The AP US History Curriculum is not holistic



“Those who cannot remember the past are condemned to repeat.” This adage is visible today, as the narrow view of American history taught in school is directly tied to the rampant ignorance pervading the country. This phenomenon is prominent in the AP US History Curriculum set by the College Board, which fails to objectively and adequately cover the history of minority populations.

“We teach students about the purpose of government for them to be educated citizens. So, we are doing them a disservice by painting a false picture that prevents them from understanding the issues within our society,” said Brandon Pan, a senior at CHS who started a campaign titled “End the College Board’s Whitewashing of US History,” which has over 18,900 signatures.

A critical issue with the APUSH curriculum is the omission and lack of emphasis placed on black populations’ historical oppression. The effect of policies like redlining and the War on Drugs are left out of the course and exam description, despite their undeniably lasting impact in the modern-day. Redlining started in 1933, when the federal government began a program explicitly designed to increase — and segregate — America’s housing stock. African-Americans and other people of color were left out of the new suburban communities — and pushed instead into urban housing projects. While the curriculum does reference “racial segregation” during this time period, that framing positions it as a problem of the past. While this policy was banned over 50 years ago, it still affects homeownership rates, home values, and credit scores in the impacted communities.

The “War on Drugs,” a term popularized in 1971 by President Nixon and expanded on by President Reagan is also glossed over in the curriculm. This policy had the intention and effect of disproportionally impacting communities of color, primarily Blacks. Nixon’s domestic policy chief, John Ehrlichman, blatantly stated that “by getting the public to associate the hippies with marijuana and blacks with heroin, and then criminalizing both heavily, we could disrupt those communities.” President Reagon doubled down on this policy, causing the total prison population to double eight years after 1980 and hitting communities of color hardest. Even today, Black Americans make up nearly 30 percent of all drug-related arrests, despite accounting for only 12.5 percent of all substance users. Without learning about these past injustices in history class, students are bound to enter adulthood without the context to understand racial tensions in the present day.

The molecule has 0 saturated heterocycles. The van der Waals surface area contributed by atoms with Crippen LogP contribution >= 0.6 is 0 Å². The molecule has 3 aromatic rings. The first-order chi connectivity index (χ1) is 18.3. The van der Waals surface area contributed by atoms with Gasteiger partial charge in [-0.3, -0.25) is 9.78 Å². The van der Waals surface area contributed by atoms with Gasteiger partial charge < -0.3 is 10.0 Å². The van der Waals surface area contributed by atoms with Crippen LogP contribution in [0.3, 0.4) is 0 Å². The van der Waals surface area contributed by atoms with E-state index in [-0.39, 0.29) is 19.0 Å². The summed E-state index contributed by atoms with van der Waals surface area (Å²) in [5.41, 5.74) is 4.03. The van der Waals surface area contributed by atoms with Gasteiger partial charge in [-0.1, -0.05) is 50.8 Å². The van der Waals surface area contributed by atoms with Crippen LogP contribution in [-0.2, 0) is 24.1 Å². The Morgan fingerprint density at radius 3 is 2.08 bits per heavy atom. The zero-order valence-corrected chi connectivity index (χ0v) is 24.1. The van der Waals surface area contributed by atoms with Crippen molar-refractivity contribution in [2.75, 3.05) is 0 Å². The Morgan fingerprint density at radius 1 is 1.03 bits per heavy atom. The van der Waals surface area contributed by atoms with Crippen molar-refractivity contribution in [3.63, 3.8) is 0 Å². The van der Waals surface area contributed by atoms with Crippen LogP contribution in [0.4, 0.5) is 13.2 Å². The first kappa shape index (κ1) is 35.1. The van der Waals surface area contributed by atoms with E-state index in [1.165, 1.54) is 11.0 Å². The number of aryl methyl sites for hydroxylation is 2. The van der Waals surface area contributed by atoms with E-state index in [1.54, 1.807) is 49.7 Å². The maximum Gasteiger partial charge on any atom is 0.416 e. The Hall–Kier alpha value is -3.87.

The curriculum’s flaws extend to the representation of Native American, immigrant, and LGBTQ+ history. Firstly, the curriculum does not mention the mistreatment of indigenous populations by the US government as a key concept. Another piece of history left out is the public perception and treatment of immigrants post World War Two. The idea that “Immigrants from around the world sought access to the political, social, and economic opportunities in the United States” suggests an unarguably positive experience for immigrants in America. When it comes to LQBTQ history, the only concept that students are required to understand is that “feminist, gay and lesbian activists mobilized behind claims for legal, economic, and social equality.” 

Changing the APUSH curriculum is not an entirely novel undertaking. In 2014, the College Board changed its curriculum to cover the nation’s history of racial and gender conflict. While these changes were relatively minor, it provoked a backlash from conservatives calling the new content “anti-American.” The College Board responded to the criticism by dialing back the rhetoric and content. This partisan intervention to present a historical narrative that supports ideological beliefs blurs the line between fact and opinion to an alarming degree. It is incumbent upon curriculum developers to resist such political pressure and stay true to the course’s purpose of giving students an accurate understanding of this nation’s past and its effect on the present day. 

The College Board must pay heed to these concerns and change the curriculum to give an accurate and diverse perspective of its history. “History is a story. The history textbook authors have chosen a particular way to tell that story, and they have chosen a lot of things to leave out”, said Jenny Padgett, a Freshman Literature and American Lit Honors teacher at Cupertino High School. “Our world is demanding for a more diverse and more honest way of telling that story.”